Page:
Friday, July 29, 2005

An apt description

Today's Times prints a letter from Terry Maher, chairman of Maher Booksellers Ltd. In it, he discusses the discounting of the latest instalment in the Harry Potter saga.

What has happened, as you are doubtless aware, is that almost no bookshop on the entire planet has sold the new Harry Potter book at the price 'fixed' or suggested by the publisher. Instead, everyone and his brother have been selling it at a massive discount.

In the UK the nominal price is £16.99, but Amazon, for instance, offer it at £8.99.

Maher describes this process as 'a form of commercial suicide.' And of course he is dead right. That's exactly what it is. It is also a form of lunacy.

Maher expresses the hope that this mistake will not be repeated. But it's exactly what happened with HP5 (and the others, once they became famous), so why on earth should the next, and last, one be any different?

And when, one might ask, was the book trade ever a sensible business to be in, from a commercial point of view? Businessmen with experience in other markets, who blunder briefly into publishing and bookselling, soon realise what a nonsense it is and retire hastily.

Luke Johnson, for instance currently Chairman of UK Channel 4 TV, once owned a book publisher and found it ‘a painful experience.’ Generally, he said, publishing is a ‘terrible business… a barely rational industry.’ The cash-flow characteristics are unattractive. ‘You ship finished volumes to booksellers who only accept them on a sale or return basis, and demand at least 55 per cent trade discount, and pay 120 days later.’

In the circumstances, to describe the HP discounting as a form of commercial suicide seems quite restrained.


paulv said...

Verily, to sell at a discount a product for which there is ferocious demand makes little economic sense. There must be a rationale for it somewhere, but it's hard to understand what it might be. With Harry Potter, the publisher would be in a position, theoretically, to auction a limited number of books to sellers, and get their cash up front.

In the movie industry, ticket prices have always been constant (with exception of "cheap Tuesdays"--now defunct here). It's hard to imagine the release of a known blockbuster movie, such as, say, Harry Potter, being promoted with reduced ticket prices.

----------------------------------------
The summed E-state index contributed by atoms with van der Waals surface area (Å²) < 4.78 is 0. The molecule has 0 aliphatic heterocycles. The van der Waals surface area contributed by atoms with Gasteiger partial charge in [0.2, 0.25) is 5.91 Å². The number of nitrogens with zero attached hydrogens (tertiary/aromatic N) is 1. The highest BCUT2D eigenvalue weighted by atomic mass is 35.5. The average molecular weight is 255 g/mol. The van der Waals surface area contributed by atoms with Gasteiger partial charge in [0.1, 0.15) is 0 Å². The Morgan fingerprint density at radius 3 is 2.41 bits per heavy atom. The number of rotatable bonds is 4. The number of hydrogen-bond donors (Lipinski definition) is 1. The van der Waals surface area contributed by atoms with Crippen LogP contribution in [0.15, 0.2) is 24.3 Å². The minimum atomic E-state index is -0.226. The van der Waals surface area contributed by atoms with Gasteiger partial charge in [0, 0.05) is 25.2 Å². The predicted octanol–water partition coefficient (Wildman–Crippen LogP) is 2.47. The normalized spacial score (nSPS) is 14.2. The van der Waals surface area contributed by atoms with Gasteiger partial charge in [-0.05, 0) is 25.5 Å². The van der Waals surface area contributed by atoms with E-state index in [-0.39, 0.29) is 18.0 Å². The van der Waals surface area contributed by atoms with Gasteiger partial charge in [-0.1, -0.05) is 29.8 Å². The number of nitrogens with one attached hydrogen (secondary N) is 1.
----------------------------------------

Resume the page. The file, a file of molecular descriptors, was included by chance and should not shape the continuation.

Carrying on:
So what is up with that? A suitable topic for elucidation by the GOB!

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dsimom said...

Actually, it's not so crazy to me as a parent. There is an economic characteristic called Good Will that this publisher seems to be taking full advantage of. If HP 6 becomes hard to find, they reduce their reader base by those who won't be bothered. That is, the percentage of the population who will simply wait their turn on the public library reservation list. No royalties are made off of library reservation lists.

Rather, develop good will with a growing population of parents who appreciate a value and wouldn't pay hard-cover price for a children's novel. Not only do they retain their current purchasing base, but also increase it by more readers who choose to jump on the HP bandwagon, buy this book along with 1-5.

Later, when HP 7 comes out, you have an increased number of readers awaiting the next installment. You can quote even higher sales numbers for not only HP 7, but also for any other series you publish as a publisher or any other series JK Rowling writes.

7 books is a pretty long run for a hardcover children's series. Seems like they are protecting their shelf space for HP7.

The publisher has done an excellent job with keeping the shelves stocked. And always, the more copies you sell, the higher the profit on each.

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the true is that I'm not a great fan of this saga, actually I don't like Harry Potter, however I can't denied the great success obtain it by this movies.

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